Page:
MastodonLib is a library that allows you to query Mastodon timelines and post to a Mastodon account from AppleScript. This library is far from a complete implementation of the Mastodon API.

Previously:

wordexp() Shells Out

Steve Klabnik:

you: “c is nice because there’s no hidden costs, you see every malloc and free, and know that the standard library doesn’t do shenanigans behind your back”

Steve Troughton-Smith:

libc does what 😟

Apparently I forgot to link to this back when the story broke in 2015 and 2016. For many years, Apple implemented the wordexp() function by starting a separate process for a Perl interpreter. Later, this was changed to use /usr/lib/system/wordexp-helper, which may be based on Bash, and so perhaps the code can only be called that way because of the GPL.

Previously:

macOS Isn’t As Small As You Think

Matt Birchler (Mastodon):

I think Apple should add touch to Macs, and I think that this will allow them to not only make current form factors better, but it will allow them to create Macs that are more flexible, more powerful, and more accessible than any Macs before them.

That said, there are people in the Mac community who disagree with me here, and their number one concern is that macOS has a UI that is simply unusable with touch.

[…]

Again, all of these comparisons are being done at the default UI scaling mode. If you have less than perfect vision and boost the UI size at all, by all accounts, the UI on a Mac is as big, if not bigger than the same UI elements on an iPad mini.

[…]

There’s a narrative out there that touch is just so incompatible with macOS and that in order to make it work, the macOS UI would have to get blown up to comical proportions, but I don’t think that’s the case.

I think that’s right, but I would argue that it shows that macOS is not properly optimized for its form factor. Information density has gotten worse on the Mac over the last decade or so, as both Apple and developers have brought their iOS designs “back to the Mac.” It’s also happened with some iOS apps such as Music. Configurable font sizes are good thing, as they improve accessibility. But bulky designs and increased spacing everywhere reduce the amount of stuff you can see at once. In some cases, this just means a bit more scrolling, but it can also cause serious frustration and feel like part of your display has been stolen. Getting rid of title bars has negative consequences and doesn’t make up for the space lost elsewhere.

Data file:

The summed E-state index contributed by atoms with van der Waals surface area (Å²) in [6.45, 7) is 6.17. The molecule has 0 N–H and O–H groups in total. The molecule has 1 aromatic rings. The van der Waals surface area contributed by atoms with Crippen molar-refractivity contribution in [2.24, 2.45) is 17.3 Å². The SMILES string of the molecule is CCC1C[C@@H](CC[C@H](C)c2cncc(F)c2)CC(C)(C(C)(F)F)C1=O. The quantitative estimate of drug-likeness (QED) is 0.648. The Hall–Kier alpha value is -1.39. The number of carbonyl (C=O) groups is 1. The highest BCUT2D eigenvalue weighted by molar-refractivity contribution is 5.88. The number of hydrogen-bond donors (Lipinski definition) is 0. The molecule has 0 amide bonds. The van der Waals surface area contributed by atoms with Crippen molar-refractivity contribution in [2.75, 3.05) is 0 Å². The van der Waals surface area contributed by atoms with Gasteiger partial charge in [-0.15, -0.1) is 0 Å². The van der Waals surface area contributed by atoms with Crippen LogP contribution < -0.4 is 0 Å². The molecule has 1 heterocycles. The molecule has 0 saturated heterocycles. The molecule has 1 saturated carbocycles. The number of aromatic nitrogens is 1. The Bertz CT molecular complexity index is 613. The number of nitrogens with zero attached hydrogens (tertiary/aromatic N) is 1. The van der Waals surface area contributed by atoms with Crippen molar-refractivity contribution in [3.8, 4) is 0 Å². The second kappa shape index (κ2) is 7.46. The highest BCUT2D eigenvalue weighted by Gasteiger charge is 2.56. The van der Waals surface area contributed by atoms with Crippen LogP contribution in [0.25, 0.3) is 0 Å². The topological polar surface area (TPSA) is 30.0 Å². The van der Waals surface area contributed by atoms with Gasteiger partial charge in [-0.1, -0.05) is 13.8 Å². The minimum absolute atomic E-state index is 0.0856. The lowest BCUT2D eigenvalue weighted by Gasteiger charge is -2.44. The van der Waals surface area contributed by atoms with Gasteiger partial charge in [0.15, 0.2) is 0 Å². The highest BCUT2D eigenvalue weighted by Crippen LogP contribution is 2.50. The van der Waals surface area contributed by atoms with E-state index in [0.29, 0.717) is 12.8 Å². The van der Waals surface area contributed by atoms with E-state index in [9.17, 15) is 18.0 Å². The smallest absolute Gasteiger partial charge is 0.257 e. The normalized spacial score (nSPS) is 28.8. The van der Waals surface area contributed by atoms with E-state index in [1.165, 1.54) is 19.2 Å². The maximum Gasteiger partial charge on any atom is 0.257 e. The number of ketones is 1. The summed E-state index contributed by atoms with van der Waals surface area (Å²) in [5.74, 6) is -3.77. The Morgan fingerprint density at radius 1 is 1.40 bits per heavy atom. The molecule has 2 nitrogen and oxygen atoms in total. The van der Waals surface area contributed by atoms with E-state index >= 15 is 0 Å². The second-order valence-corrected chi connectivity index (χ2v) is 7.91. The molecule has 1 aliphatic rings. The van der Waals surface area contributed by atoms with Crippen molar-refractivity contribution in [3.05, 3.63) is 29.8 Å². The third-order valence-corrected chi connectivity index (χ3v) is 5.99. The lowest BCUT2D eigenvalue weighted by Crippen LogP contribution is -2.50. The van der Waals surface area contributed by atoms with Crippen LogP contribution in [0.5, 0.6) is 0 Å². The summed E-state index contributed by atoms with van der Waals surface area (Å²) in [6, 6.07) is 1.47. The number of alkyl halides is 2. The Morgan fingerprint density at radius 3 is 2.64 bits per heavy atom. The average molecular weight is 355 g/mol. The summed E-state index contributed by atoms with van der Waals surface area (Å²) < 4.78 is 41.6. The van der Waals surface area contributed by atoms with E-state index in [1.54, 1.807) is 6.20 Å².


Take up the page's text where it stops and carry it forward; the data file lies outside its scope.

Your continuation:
Previously:

From iTunes to Everywhere

Louie Mantia (via John Gruber):

As part of this same release, I also redrew iTunes controls, like the playback buttons, LCD, and volume slider. I suggested making the “stoplight” window controls vertical, to eliminate the titlebar since that entire toolbar was grabbable. (Not everyone loved it, but Panic adopted this style for Coda!)

One day during the development of this release, Steve requested to remove all the icons from the [iTunes] sidebar because it was getting too busy. My heart sank. Icons are my life. How were were going to navigate such a long list without icons that hint at the type of list item? In a last-ditch effort to save icons in the sidebar, I created shaded monochrome icons for the source list, and Steve approved them. This style of icon inadvertently became the de facto style of sidebar icons on a system level for the next decade.

A book could probably be written about the influence of iTunes on the design of Mac apps from Apple and third-party developers.

Previously:

Monday, February 6, 2023

Tracking Hover Location in SwiftUI

Natalia Panferova (tweet):

For a while we only had onHover(perform:) modifier in SwiftUI that is called when the user moves the pointer over or away from the view’s frame. There used to be no official way to continuously track the pointer location. This changed with the introduction of onContinuousHover(coordinateSpace:perform:) in macOS 13 and iPadOS 16.

The new modifier lets us read the current HoverPhase and reports the exact location of the pointer when it’s within the view’s bounds. Let’s see it in action.

Update (2023-02-13): John Siracusa (Mastodon):

SwiftUI’s .onHover View method fails sporadically when applied to a view that does not cover the entire containing window and that window has a “clear” background color. This sample project demonstrates the bug, which has been filed with Apple as FB11988707.

The workaround is to make the background color anything that is not “clear.”

Update (2023-03-08): Donny Wals:

Long shot: in a macOS app that leverages this gist for a more reliable hover effect in SwiftUI[…]

On some macs with macOS 12.x this is completely fine. On others with 12.x the app is fine until the very first time the app is clicked. After that happens there’s a huge slowdown that seems related to the code in that gist (based on Instruments trace) but without a reliable reproduction on virtually identical machines I have no idea where to start debugging.

Facebook Negative Testing

Kathianne Boniello (via Jamie Zawinski):

Facebook can secretly drain its users’ cellphone batteries, a former employee contends in a lawsuit.